To safeguard the region’s unique biodiversity and provide crucial care to native wildlife, a substantial parcel of land in Dakabin has been established for a dedicated wildlife hospital.
The move comes as a response to the escalating impacts of human population growth on local ecosystems and the urgent need for a specialised care centre for injured and sick animals. The initiative is being spearheaded by the Moreton Bay Wildlife Hospital Foundation, which has already secured $1.5 million for the construction of the facility.
A comprehensive business case has been meticulously prepared and submitted to the State Government, underlining the pressing requirement for such a facility in the region.
Presently, the absence of a dedicated wildlife hospital, between the RSPCA facility at Wacol and Australia Zoo at Beerwah, has resulted in animals having to endure up to two hours of travel time to receive critical medical care. Mayor Peter Flannery expressed deep concern over this situation, highlighting that Moreton Bay is the primary source of admissions for injured koalas to both RSPCA Wacol and Australia Zoo.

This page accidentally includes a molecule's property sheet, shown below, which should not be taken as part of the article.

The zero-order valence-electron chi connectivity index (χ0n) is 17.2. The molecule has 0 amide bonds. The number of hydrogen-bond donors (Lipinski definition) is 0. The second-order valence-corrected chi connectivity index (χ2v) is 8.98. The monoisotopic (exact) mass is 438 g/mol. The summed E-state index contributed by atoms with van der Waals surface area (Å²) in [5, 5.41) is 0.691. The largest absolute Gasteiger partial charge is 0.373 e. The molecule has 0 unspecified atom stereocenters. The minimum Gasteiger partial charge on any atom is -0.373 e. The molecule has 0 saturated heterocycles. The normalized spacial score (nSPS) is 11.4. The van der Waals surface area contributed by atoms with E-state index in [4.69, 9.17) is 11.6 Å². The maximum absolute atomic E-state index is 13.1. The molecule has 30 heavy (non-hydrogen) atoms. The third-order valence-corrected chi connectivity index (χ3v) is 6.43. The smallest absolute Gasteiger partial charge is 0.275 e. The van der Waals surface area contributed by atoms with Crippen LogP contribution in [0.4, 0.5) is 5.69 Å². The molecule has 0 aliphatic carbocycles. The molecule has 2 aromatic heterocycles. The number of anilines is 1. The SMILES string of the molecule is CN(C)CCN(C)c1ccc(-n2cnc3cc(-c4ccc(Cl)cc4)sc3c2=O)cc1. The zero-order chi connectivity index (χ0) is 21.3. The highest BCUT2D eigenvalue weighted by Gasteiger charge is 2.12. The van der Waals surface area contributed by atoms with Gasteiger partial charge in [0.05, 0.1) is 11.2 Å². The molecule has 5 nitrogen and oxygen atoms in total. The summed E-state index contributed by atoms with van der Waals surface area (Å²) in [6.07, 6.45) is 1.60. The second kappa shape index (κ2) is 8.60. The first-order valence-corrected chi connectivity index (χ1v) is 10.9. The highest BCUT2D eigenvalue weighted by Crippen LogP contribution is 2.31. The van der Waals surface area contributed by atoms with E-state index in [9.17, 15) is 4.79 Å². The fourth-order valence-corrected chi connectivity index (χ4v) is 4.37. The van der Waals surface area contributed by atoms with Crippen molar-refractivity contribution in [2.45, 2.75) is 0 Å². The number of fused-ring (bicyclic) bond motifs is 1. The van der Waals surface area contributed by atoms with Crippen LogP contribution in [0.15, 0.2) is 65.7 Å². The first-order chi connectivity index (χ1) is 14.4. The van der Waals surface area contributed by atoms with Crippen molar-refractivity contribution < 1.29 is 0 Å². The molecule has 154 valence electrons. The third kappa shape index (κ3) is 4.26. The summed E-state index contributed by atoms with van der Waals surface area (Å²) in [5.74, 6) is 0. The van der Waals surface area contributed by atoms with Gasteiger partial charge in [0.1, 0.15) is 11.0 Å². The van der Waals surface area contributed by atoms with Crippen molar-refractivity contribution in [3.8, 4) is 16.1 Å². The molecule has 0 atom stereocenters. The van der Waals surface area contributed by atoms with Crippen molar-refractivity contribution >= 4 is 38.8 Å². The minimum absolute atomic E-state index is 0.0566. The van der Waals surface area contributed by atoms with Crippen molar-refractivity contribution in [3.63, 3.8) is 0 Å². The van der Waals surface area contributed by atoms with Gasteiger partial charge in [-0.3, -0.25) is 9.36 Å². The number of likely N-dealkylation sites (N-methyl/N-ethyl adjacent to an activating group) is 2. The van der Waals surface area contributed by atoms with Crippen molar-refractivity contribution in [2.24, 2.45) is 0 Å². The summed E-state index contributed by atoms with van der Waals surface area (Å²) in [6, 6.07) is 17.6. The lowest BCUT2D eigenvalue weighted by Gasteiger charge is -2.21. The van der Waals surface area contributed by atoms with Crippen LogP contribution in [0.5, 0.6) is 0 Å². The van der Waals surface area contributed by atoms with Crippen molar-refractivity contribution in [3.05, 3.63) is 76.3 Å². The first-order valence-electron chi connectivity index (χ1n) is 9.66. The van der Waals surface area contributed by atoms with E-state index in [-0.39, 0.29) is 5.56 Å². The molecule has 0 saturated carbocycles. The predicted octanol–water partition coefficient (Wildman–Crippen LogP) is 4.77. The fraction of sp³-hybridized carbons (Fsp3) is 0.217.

Mayor Flannery underscored the community’s obligation to protect native wildlife and emphasized the need for a comprehensive approach to conservation.
“Council is as serious about providing housing and infrastructure to accommodate a booming human population, as we are about the need to support our wildlife and wildlife carers,” he said.
He further urged the State Government to provide sustained funding to wildlife rescuers and carers in addition to the efforts being made to map koala habitats.
“This is a moment for tangible action rather than rhetoric. Protecting our natural assets requires financial commitment.”
The Moreton Bay Wildlife Hospital Foundation, driven by a group of dedicated volunteers, has worked diligently to raise the necessary funds for the facility. Council’s provision of the land for the hospital serves as a crucial milestone in their journey to establish this vital institution.
The hospital’s establishment will considerably reduce travel times for injured animals, enhancing their survival rates while alleviating pressure on carers and rescuers grappling with rising costs. Furthermore, the initiative is expected to have a positive impact on the mental health of those on the front lines of wildlife rescue.
Christine West, a representative from the Moreton Bay Wildlife Hospital, expressed gratitude for the council’s support, calling it a significant step toward providing essential care and rehabilitation for injured wildlife. West emphasized the hospital’s role in ensuring a brighter future for the region’s diverse fauna.
With the establishment of the Moreton Bay Wildlife Hospital on the horizon, the region is taking a significant stride toward safeguarding its wildlife and nurturing a sustainable coexistence between humans and the diverse fauna that call Moreton Bay home.